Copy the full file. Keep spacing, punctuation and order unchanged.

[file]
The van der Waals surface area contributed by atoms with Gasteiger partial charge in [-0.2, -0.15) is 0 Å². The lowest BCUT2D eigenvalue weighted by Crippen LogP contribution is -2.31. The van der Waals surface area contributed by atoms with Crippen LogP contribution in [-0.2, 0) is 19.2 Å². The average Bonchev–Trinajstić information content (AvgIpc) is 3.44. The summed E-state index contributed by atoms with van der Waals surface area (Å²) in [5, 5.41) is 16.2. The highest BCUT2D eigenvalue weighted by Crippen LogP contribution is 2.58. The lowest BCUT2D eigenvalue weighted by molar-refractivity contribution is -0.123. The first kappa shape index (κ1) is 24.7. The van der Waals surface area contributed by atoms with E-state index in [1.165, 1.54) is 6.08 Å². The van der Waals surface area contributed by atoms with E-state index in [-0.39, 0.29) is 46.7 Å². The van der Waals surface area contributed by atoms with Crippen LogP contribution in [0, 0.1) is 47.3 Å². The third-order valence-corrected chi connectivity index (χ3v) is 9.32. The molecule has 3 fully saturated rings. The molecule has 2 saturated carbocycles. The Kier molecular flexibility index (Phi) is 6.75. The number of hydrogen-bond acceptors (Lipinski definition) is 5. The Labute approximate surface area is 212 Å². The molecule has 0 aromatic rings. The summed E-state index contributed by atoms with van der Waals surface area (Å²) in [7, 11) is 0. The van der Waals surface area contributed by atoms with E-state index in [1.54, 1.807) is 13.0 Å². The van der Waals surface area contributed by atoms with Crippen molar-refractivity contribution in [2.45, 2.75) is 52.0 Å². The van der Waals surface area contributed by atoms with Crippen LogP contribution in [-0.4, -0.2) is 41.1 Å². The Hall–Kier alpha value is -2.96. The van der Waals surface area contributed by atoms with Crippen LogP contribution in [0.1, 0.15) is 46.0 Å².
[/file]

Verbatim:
The van der Waals surface area contributed by atoms with Gasteiger partial charge in [-0.2, -0.15) is 0 Å². The lowest BCUT2D eigenvalue weighted by Crippen LogP contribution is -2.31. The van der Waals surface area contributed by atoms with Crippen LogP contribution in [-0.2, 0) is 19.2 Å². The average Bonchev–Trinajstić information content (AvgIpc) is 3.44. The summed E-state index contributed by atoms with van der Waals surface area (Å²) in [5, 5.41) is 16.2. The highest BCUT2D eigenvalue weighted by Crippen LogP contribution is 2.58. The lowest BCUT2D eigenvalue weighted by molar-refractivity contribution is -0.123. The first kappa shape index (κ1) is 24.7. The van der Waals surface area contributed by atoms with E-state index in [1.165, 1.54) is 6.08 Å². The van der Waals surface area contributed by atoms with E-state index in [-0.39, 0.29) is 46.7 Å². The van der Waals surface area contributed by atoms with Crippen LogP contribution in [0, 0.1) is 47.3 Å². The third-order valence-corrected chi connectivity index (χ3v) is 9.32. The molecule has 3 fully saturated rings. The molecule has 2 saturated carbocycles. The Kier molecular flexibility index (Phi) is 6.75. The number of hydrogen-bond acceptors (Lipinski definition) is 5. The Labute approximate surface area is 212 Å². The molecule has 0 aromatic rings. The summed E-state index contributed by atoms with van der Waals surface area (Å²) in [7, 11) is 0. The van der Waals surface area contributed by atoms with E-state index in [1.54, 1.807) is 13.0 Å². The van der Waals surface area contributed by atoms with Crippen molar-refractivity contribution in [2.45, 2.75) is 52.0 Å². The van der Waals surface area contributed by atoms with Crippen LogP contribution in [-0.4, -0.2) is 41.1 Å². The Hall–Kier alpha value is -2.96. The van der Waals surface area contributed by atoms with Crippen LogP contribution in [0.1, 0.15) is 46.0 Å².